As a trans man who’s well past the age (and transition status) of ~sexxay tranz boiz~, pictures like this give me some kind of hope. We’re not just one image stuck in time, snapshot of a skinny white andro urban-queer young trans dude with perfect top surgery scars, poster boys for young radical queerdom. We’re not all Youth. We live in more than two dimensions, and one of them is time.
Older queers tend to fall off the map full stop. Trans people, even more so. But we don’t disappear once we stop being, basically, fashionable. Supporting our young people is important, but we need to show them we have a future, too.
I literally cannot envision my own future. There are no images of older men like me.
One image obviously can’t address all the lacks in representation, much less one image of a hot skinny (apparently?) white man. But just to have that one extra factor in there, of age, it’s - it’s important.
my feelings exactly.
Reblogging for legit ass commentary.
So, I paint my nails pretty regularly these days. I also work as a barista/cashier pretty regularly these days. A few weeks back, I had a customer come in, a fairly typical, sheltered, suburban soccer mom, and she ordered a latte from me. She saw my brightly colored nails and said, “Wow, you’re so brave! My son asked me about painting his nails, and if it’s okay for boys to do that. Now I’ll tell him there’s a cool guy who does it too!” It was a nice moment, very cute.
Then, last week, she came in again, and said, “Hey, I’m so glad you’re here! I want you to meet someone!” She then brings her son forward, and says, “Okay sweetie, show him what you did!” And he throws his hands up, showing off his bright, sparkling blue nails. He shows them off, and I show mine off to him. He smiles. We fist bump.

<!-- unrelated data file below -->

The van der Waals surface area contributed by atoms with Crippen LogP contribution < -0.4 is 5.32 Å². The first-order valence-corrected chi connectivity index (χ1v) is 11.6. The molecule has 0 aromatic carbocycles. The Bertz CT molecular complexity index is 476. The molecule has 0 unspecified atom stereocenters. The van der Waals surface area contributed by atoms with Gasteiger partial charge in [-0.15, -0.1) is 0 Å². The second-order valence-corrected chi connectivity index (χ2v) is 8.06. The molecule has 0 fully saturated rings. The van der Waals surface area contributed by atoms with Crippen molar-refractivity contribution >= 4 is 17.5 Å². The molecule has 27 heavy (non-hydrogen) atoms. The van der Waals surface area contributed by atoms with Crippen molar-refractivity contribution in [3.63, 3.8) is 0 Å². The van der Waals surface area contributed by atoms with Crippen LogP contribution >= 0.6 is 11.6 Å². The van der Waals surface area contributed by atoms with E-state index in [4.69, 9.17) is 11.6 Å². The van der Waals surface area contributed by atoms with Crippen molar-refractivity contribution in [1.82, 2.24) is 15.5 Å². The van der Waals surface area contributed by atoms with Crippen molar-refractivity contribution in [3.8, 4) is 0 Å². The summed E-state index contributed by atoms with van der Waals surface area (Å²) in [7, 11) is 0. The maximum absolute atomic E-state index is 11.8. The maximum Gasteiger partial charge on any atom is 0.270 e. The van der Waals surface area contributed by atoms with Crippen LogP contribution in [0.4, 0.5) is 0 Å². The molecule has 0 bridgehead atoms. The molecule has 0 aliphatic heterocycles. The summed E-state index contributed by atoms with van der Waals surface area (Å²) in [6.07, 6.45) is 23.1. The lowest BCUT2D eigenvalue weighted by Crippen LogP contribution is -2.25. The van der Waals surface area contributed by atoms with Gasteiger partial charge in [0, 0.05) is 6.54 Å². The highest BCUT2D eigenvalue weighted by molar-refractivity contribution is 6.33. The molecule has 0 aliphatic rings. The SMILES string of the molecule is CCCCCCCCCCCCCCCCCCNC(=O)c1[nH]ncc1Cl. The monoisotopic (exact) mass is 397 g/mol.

Guys, I’ve only wanted to cry once at work before, and that was when someone ordered a large dry soy cappuccino on ice.
This time, though. This was a good cry.
Salonathon presents Lexica
Hosted & Curated by Joe Varisco
April 29, 2013
Tien Tran and Philip Markle
Blue Redder feat. [X]P
Tim’m West and Ocean
Kiam Marcelo Junio, in a surprise performance!
Those who call themselves allies are responsible for understanding the contexts in which they speak; they are responsible for recognizing the structures of power from which they derive their privileges. And if this all sounds like too much to ask, then, perhaps, they should reconsider their claims to social justice work.
As Audre Lorde notes in the The Uses of Anger, genuine desire to build with those at the margins requires abandoning defensiveness, guilt, and self-interest. While women fight for the right to exist in a world free of constant mental and physical attacks, our allies cry about their hurt feelings and threatened masculinities.
The Islamic group Hamas runs the Gaza Strip and controls the police force. A number of young men say police plucked them from the street and shaved their heads recently, apparently because the officers didn’t approve of their hairstyles.
Photo: Emily Harris/NPR